Native XML Data Storage and Retrieval

A new generation of databases creates a new set of decisions and several full-featured ways to build queries.

The design and implementation trade-offs within a native XML database make a significant impact on the performance, scalability and features available to applications that use it. This article focuses on the granularity of stored XML documents and indexing as two of the most critical design considerations. Berkeley DB XML from Sleepycat Software ( is the basis for this discussion.

The basic functions of an XML database are to store documents, query over documents and handle query results. Of course, indexes are required to obtain acceptable query performance.

In a relational database, pieces of a relational table are stored, queries are SQL and results are tabular. This abstraction and standardization is useful from an application developer's perspective. Developers have less visibility into precisely how documents are stored and indexed and how a query can leverage the combination of storage format, indexes and query language to answer a question quickly.

The same concepts exist in a native XML database, such as Berkeley DB XML. In this case, the data is the XML document and the query may be an XPath or XQuery expression. The results may be XML documents, DOM, SAX or a proprietary form. Within a native XML database, mechanisms for storage, indexing and querying are not obvious from the perspective of an application developer, yet they are critical to the function, performance and scalability of the overall system.

A native XML database exposes a logical model of storing and retrieving XML documents; however, its internal storage model may not be equivalent to the document. Indexing is a crucial component of any database. Without intelligent indexing, a database is little better than a filesystem for information retrieval. Query processing builds on both storage format and indexes but is beyond the scope of this article.

Storage Formats and Granularity

Most native XML databases are oriented toward storing XML documents, where a key issue is the granularity with which the document is stored. In database terms, granularity can be described in several different ways: external access, internal addressability and concurrency.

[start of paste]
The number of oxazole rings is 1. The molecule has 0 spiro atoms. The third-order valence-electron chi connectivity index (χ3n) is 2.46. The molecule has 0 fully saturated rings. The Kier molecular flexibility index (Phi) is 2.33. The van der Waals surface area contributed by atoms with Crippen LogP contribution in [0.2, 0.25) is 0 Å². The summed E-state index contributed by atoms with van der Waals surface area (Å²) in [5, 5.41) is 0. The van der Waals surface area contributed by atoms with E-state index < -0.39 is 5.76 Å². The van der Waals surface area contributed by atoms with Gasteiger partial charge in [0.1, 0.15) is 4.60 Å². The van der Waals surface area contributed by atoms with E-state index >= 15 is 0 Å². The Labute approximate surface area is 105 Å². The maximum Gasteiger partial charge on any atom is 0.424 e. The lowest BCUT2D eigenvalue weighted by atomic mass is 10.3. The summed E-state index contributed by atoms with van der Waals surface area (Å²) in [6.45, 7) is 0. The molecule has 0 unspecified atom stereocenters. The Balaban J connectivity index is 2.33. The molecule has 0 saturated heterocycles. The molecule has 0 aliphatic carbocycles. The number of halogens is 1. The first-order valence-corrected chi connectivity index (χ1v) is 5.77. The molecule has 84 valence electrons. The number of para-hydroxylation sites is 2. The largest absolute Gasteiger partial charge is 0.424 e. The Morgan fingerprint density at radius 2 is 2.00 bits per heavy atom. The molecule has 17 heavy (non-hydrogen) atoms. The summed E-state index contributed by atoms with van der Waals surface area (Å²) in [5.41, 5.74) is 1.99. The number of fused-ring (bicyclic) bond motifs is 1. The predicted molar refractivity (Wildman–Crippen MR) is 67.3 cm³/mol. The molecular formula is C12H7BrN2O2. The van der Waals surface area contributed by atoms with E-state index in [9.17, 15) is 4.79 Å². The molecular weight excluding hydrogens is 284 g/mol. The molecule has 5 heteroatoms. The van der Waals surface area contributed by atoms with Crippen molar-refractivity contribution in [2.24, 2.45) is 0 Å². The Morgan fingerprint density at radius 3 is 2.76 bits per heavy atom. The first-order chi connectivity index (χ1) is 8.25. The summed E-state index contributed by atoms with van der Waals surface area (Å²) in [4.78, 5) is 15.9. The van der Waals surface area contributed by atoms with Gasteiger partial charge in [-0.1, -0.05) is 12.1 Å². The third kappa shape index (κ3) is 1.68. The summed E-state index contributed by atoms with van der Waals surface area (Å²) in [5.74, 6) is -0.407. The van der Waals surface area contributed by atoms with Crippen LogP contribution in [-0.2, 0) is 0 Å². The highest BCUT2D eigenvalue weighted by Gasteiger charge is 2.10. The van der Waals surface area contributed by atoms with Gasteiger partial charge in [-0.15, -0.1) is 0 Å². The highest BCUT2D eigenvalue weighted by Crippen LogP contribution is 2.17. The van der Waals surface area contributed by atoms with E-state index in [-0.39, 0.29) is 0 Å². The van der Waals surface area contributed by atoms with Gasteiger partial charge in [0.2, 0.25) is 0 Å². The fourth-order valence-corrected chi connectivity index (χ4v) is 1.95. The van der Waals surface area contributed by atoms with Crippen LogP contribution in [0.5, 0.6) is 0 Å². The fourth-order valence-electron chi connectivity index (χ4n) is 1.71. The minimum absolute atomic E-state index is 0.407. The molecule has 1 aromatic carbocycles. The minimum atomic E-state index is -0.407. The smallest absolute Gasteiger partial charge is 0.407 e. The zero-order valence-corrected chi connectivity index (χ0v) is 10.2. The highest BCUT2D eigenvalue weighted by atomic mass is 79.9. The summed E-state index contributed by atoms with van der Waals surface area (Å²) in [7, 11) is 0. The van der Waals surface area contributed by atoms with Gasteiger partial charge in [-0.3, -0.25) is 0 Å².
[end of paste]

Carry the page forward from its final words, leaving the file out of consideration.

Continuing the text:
A distinction is made between access granularity and addressability. Addressability refers to objects that can be named and accessed directly, without navigation, within the system. Access may be provided through a DOM to a system with an addressable granularity of an XML document, by parsing the document. In this sense, access granularity is user-visible, while addressability is an internal concept. Concurrency means how objects can be modified concurrently, if such a feature is supported.

Intact Document Storage

There are two major choices in terms of how to store a document—intact or not intact. Systems that store XML documents intact usually parse the XML in order to ensure it is well formed and valid but otherwise store documents unchanged. This is useful for applications that require retrieval of the entire byte-for-byte document or for round tripping. Furthermore, for relatively small documents that tend to be retrieved and processed whole, such a system is ideal. The major issue for intact document storage is how to address target documents within a collection of documents. There are two primary mechanisms to do this: a unique identifier, such as name or document ID, or a query expression, such as XQuery. The first results in exactly one document, whereas the latter may return many documents in a result set.

For a large collection, it must be possible to target a small set of result documents in a query. For intact document storage, this implies an indexing mechanism. If a document is parsed upon insertion into a collection, it can be indexed as well, based on the system's indexing specifications. Indexes in this type of system use document granularity addressing. It is desirable to avoid parsing documents in order to resolve a query. Additional parsing can be avoided if the query can be answered definitively from indexes and the access granularity desired by the application is at the document level, as opposed to DOM granularity access.

A clear disadvantage of intact document storage is that for certain applications and queries, it can take a long time and a large amount of memory to process a request. This is mostly due to the need to parse documents to satisfy a query. Optimizations, such as references to offsets within a document, can be made, however, for read-only documents.

The advantages of intact document storage include its simplicity and byte-for-byte round tripping. Berkeley DB XML has an option to store documents intact.


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